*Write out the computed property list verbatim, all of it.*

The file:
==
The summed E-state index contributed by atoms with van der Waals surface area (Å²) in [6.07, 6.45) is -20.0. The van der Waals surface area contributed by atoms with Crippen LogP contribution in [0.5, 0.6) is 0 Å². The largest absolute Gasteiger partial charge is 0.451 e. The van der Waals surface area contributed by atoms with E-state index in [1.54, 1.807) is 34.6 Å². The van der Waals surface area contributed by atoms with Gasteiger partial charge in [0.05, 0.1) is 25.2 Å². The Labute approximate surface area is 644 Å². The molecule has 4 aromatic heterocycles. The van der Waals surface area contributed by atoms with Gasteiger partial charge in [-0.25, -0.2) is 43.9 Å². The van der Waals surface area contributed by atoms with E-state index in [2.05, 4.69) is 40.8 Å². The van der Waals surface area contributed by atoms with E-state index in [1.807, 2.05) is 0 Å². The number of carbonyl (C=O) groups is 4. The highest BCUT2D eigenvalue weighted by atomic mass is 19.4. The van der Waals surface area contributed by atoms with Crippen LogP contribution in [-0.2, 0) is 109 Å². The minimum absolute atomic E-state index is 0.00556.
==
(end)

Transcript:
The summed E-state index contributed by atoms with van der Waals surface area (Å²) in [6.07, 6.45) is -20.0. The van der Waals surface area contributed by atoms with Crippen LogP contribution in [0.5, 0.6) is 0 Å². The largest absolute Gasteiger partial charge is 0.451 e. The van der Waals surface area contributed by atoms with E-state index in [1.54, 1.807) is 34.6 Å². The van der Waals surface area contributed by atoms with Gasteiger partial charge in [0.05, 0.1) is 25.2 Å². The Labute approximate surface area is 644 Å². The molecule has 4 aromatic heterocycles. The van der Waals surface area contributed by atoms with Gasteiger partial charge in [-0.25, -0.2) is 43.9 Å². The van der Waals surface area contributed by atoms with E-state index in [2.05, 4.69) is 40.8 Å². The van der Waals surface area contributed by atoms with E-state index in [1.807, 2.05) is 0 Å². The number of carbonyl (C=O) groups is 4. The highest BCUT2D eigenvalue weighted by atomic mass is 19.4. The van der Waals surface area contributed by atoms with Crippen LogP contribution in [-0.2, 0) is 109 Å². The minimum absolute atomic E-state index is 0.00556.